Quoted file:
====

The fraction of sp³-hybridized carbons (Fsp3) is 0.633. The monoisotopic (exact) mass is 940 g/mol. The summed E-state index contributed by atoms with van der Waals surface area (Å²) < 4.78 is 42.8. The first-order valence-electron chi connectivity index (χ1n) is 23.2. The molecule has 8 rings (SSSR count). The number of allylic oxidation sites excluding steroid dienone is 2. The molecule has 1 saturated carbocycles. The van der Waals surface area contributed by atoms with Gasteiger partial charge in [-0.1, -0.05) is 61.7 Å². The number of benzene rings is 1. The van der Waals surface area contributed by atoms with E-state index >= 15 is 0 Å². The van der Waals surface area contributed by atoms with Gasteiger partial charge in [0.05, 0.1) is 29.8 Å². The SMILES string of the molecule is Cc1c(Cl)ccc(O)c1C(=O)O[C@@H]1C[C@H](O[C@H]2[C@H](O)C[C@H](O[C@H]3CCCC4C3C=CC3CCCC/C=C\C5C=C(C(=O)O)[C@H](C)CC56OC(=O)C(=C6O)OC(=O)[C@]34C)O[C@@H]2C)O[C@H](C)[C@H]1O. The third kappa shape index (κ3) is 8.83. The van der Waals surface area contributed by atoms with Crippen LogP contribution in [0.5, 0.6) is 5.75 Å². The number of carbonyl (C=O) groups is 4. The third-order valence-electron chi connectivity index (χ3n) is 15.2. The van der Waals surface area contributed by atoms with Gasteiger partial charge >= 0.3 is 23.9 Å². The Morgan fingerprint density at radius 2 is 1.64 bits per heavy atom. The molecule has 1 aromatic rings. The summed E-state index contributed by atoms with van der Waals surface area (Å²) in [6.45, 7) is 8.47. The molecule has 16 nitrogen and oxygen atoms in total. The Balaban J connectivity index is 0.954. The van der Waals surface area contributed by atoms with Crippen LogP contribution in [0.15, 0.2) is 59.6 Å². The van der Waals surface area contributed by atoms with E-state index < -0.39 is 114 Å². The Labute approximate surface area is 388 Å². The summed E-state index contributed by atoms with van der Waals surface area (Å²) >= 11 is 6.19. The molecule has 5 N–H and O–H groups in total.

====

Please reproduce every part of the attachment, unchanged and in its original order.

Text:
The fraction of sp³-hybridized carbons (Fsp3) is 0.633. The monoisotopic (exact) mass is 940 g/mol. The summed E-state index contributed by atoms with van der Waals surface area (Å²) < 4.78 is 42.8. The first-order valence-electron chi connectivity index (χ1n) is 23.2. The molecule has 8 rings (SSSR count). The number of allylic oxidation sites excluding steroid dienone is 2. The molecule has 1 saturated carbocycles. The van der Waals surface area contributed by atoms with Gasteiger partial charge in [-0.1, -0.05) is 61.7 Å². The number of benzene rings is 1. The van der Waals surface area contributed by atoms with E-state index >= 15 is 0 Å². The van der Waals surface area contributed by atoms with Gasteiger partial charge in [0.05, 0.1) is 29.8 Å². The SMILES string of the molecule is Cc1c(Cl)ccc(O)c1C(=O)O[C@@H]1C[C@H](O[C@H]2[C@H](O)C[C@H](O[C@H]3CCCC4C3C=CC3CCCC/C=C\C5C=C(C(=O)O)[C@H](C)CC56OC(=O)C(=C6O)OC(=O)[C@]34C)O[C@@H]2C)O[C@H](C)[C@H]1O. The third kappa shape index (κ3) is 8.83. The van der Waals surface area contributed by atoms with Crippen LogP contribution in [0.5, 0.6) is 5.75 Å². The number of carbonyl (C=O) groups is 4. The third-order valence-electron chi connectivity index (χ3n) is 15.2. The van der Waals surface area contributed by atoms with Gasteiger partial charge >= 0.3 is 23.9 Å². The Morgan fingerprint density at radius 2 is 1.64 bits per heavy atom. The molecule has 1 aromatic rings. The summed E-state index contributed by atoms with van der Waals surface area (Å²) in [6.45, 7) is 8.47. The molecule has 16 nitrogen and oxygen atoms in total. The Balaban J connectivity index is 0.954. The van der Waals surface area contributed by atoms with Crippen LogP contribution in [0.15, 0.2) is 59.6 Å². The van der Waals surface area contributed by atoms with E-state index < -0.39 is 114 Å². The Labute approximate surface area is 388 Å². The summed E-state index contributed by atoms with van der Waals surface area (Å²) >= 11 is 6.19. The molecule has 5 N–H and O–H groups in total.